World War II memoir -- coming of age in the trenches; And No Birds Sang, by Farley Mowat. Boston: Little, Brown & Co. $10.95.
Farley Mowat, the Canadian adventurer best known for his forays into the bleak northern wastes and his confrontations with Arctic wolves, has presented us with a memoir of his biggest adventure of all, World War II. It is a sad story, and the only wolves are of the human variety.Skip to next paragraph
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All soldiering may be divided into three stages -- preparation, action, and (for the fortunate) survival and assessment. Now, long after the last bullet, Mowat is ready for his assessment, and it is a chastening indictment he offers of war and his own loss of innocence.
One of the book's charms is Mowat's ability to re-create and poke fun at his own youthful romantic posturing. Nicknamed "Squib" for his diminutive stature and boundless energy, Mowat is as eager to go to war as a Boy Scout about to set out on his first camping trip. Like Henry Fleming in Stephen Crane's "REd Badge of Courage," "Squib" Mowat has a head full of dreams and heroic notions. At firts, even the elements conspire; his practice soldiering takes place on a field fit for Gothic romance -- "a waste of blasted health overgrown with thorny gorse." As he writes to a girl, he "can't wait for the show to open."
And the "show" opens well. Mowat and his fellow "Hasty Pees" of the 1st Canadian Infantry Division take part in the successful Allied invasion of Sicily and Italy. The Canadians meet light resistance, and the feeling is one of a lark -- as if the boys are taking part in a slightly more serious football game.
But suddenly, south of Rome and amid the mountains, the Germans stiffen, the fighting turns savage, and the scenes of war become uglier and more bestial. Mowat watches helplessly as a German rifleman senselessly shoots up a donkey; as a man is cut in half, eviscerated by a shell fragment; as a good friend is chopped down in a hail of bullets. He is himself saved, fortuitously, when cans of bully beef in his pack deflect the Schmeisser bullets. Suddenly fear (the Worm That Never dies, as Mowat calls it) takes over, and the book clunks to a precipitate ending in 1944 -- long before the war's end, Farley Mowat's private war is over.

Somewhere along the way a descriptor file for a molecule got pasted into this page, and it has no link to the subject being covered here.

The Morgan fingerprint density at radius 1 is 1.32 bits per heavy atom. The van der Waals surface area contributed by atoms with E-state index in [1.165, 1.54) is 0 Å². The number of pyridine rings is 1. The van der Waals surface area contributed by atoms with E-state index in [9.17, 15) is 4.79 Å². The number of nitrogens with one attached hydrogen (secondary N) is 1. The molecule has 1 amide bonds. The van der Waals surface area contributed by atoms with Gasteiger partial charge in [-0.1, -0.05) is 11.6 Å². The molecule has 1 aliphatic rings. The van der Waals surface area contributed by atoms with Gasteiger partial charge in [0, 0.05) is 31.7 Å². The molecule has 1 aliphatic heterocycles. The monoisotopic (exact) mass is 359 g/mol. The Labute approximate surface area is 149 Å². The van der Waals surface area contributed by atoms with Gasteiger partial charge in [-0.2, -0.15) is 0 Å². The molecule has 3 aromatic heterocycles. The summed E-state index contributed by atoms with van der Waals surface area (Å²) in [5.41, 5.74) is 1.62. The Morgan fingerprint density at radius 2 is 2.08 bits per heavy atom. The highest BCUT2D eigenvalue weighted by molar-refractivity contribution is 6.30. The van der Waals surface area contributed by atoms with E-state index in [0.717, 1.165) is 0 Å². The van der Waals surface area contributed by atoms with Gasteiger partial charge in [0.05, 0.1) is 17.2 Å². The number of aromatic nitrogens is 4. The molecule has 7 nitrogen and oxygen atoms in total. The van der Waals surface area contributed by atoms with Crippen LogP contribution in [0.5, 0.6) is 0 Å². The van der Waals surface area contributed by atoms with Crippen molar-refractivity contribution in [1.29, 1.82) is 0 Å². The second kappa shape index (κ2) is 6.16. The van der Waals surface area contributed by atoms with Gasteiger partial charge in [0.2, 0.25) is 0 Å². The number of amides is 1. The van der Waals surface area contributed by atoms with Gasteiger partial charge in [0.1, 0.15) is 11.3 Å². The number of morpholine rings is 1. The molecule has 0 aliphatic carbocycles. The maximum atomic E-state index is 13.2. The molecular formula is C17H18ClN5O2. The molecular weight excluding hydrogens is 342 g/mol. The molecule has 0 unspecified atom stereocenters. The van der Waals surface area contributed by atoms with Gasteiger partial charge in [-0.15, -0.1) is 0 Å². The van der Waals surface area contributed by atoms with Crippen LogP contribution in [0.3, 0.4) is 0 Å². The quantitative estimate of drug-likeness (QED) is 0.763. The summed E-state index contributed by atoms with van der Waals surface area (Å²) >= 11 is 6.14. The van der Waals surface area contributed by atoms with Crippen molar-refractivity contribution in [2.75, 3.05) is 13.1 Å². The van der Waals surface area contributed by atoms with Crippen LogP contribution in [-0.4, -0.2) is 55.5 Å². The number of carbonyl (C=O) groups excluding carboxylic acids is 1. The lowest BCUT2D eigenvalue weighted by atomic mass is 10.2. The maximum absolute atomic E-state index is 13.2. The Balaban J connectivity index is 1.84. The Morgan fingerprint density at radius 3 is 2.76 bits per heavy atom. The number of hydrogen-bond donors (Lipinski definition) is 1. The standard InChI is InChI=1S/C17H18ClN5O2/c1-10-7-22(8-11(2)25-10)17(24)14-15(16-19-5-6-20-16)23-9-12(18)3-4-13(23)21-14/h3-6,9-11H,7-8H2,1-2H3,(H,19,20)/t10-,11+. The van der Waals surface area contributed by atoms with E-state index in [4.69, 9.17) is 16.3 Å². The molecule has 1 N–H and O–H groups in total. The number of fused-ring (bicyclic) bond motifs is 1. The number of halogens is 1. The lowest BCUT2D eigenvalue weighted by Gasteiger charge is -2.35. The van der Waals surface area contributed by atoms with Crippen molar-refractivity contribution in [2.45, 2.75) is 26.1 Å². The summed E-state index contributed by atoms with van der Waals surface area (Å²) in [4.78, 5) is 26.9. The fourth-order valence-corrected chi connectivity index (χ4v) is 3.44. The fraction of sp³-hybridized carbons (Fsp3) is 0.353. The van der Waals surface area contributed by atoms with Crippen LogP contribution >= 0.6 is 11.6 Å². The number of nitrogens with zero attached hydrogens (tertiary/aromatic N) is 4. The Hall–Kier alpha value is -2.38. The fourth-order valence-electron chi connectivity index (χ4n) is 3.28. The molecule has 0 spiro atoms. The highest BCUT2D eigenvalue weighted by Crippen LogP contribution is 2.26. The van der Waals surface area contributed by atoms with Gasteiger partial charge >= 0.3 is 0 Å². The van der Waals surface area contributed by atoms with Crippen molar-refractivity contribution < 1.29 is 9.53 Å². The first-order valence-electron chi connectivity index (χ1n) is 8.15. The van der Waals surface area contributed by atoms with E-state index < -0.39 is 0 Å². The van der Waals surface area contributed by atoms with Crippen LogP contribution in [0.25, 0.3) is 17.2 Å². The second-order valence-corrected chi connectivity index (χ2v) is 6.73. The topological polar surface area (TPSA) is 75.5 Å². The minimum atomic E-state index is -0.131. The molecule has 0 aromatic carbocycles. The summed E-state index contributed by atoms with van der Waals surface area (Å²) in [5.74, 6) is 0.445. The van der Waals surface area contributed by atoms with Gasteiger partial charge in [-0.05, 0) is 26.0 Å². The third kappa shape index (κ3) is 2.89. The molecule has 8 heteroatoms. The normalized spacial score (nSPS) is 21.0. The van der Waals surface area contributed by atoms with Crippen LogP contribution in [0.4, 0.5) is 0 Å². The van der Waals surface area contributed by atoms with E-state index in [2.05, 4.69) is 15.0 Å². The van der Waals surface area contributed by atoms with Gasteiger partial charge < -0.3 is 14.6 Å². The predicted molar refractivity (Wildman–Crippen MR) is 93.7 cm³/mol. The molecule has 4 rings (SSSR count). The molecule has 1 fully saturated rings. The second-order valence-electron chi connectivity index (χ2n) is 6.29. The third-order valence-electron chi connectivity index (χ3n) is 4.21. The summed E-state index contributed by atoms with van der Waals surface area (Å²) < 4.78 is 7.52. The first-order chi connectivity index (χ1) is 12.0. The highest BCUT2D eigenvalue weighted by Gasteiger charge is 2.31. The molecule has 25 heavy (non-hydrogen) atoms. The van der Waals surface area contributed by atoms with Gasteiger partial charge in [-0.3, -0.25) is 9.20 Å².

At the end, "Squib," that energetic and charming youth, is emotionally dead, like Keats's knight-at-arms "palely loitering" and at a great moral distance from those back home, who cannot understand.
One recognizes the pattern -- innocence and disillusionment, the hard lessons; and in this sense we have encountered a similar message in the work of Hemingway, Erich Maria Remarque, the English poets of the Great War. But the pieces of Mowat's puzzle, his war, are fresh and full of discernment.
For example, he catches the peculiar sang-froid of a British brigadier instructing officers: "Can't let the Hun Spend the rest of the winted there all nice and comfy-cozy. . . . Our chaps over here will smash across the Sangro and gallop up the coast to Pescara, then make a left hook into the mountains and pounce on Rome from the east."
Of course, they are able to do no such thing. The Allies slog through in bitter fighting, leaving bodies behind them like mile markers in what rapidly becomes a terrible war of attrition.
In what he calls an "anti-epilogue," Mowat confesses he has written "in the absolute conviction that there never can be a 'good' or worthwhile war." Like Wilfred Owen, Mowat intends to expose the Old Lie; and this is a worthwhile addition to the shelf of protest literature, which continues to EXpand as long as we have the felt memory of past wars and the prospect, however unfortunate, of future conflicts. Yet antiwar books, even good ones like this, remind us that, if peace ever were once and for all, there would not be need for one more antiwar book.